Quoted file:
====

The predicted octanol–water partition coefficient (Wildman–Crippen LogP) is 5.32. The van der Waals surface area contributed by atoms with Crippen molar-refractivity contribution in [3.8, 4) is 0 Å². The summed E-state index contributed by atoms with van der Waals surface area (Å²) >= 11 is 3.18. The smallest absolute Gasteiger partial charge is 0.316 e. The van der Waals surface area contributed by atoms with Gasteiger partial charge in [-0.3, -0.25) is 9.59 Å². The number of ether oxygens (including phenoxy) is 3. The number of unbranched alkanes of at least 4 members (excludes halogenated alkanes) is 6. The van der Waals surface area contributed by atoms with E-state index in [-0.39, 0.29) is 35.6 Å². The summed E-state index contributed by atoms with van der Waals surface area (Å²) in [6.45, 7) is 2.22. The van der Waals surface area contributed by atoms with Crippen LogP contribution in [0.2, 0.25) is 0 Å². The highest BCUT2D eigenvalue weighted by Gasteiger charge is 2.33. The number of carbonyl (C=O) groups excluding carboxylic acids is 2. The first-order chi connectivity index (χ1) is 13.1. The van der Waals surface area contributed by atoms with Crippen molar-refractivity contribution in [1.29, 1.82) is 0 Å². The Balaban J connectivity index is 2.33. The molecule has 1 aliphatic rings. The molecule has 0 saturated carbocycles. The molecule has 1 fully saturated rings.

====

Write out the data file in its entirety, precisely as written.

The predicted octanol–water partition coefficient (Wildman–Crippen LogP) is 5.32. The van der Waals surface area contributed by atoms with Crippen molar-refractivity contribution in [3.8, 4) is 0 Å². The summed E-state index contributed by atoms with van der Waals surface area (Å²) >= 11 is 3.18. The smallest absolute Gasteiger partial charge is 0.316 e. The van der Waals surface area contributed by atoms with Gasteiger partial charge in [-0.3, -0.25) is 9.59 Å². The number of ether oxygens (including phenoxy) is 3. The number of unbranched alkanes of at least 4 members (excludes halogenated alkanes) is 6. The van der Waals surface area contributed by atoms with E-state index in [-0.39, 0.29) is 35.6 Å². The summed E-state index contributed by atoms with van der Waals surface area (Å²) in [6.45, 7) is 2.22. The van der Waals surface area contributed by atoms with Crippen LogP contribution in [0.2, 0.25) is 0 Å². The highest BCUT2D eigenvalue weighted by Gasteiger charge is 2.33. The number of carbonyl (C=O) groups excluding carboxylic acids is 2. The first-order chi connectivity index (χ1) is 13.1. The van der Waals surface area contributed by atoms with Crippen molar-refractivity contribution in [1.29, 1.82) is 0 Å². The Balaban J connectivity index is 2.33. The molecule has 1 aliphatic rings. The molecule has 0 saturated carbocycles. The molecule has 1 fully saturated rings.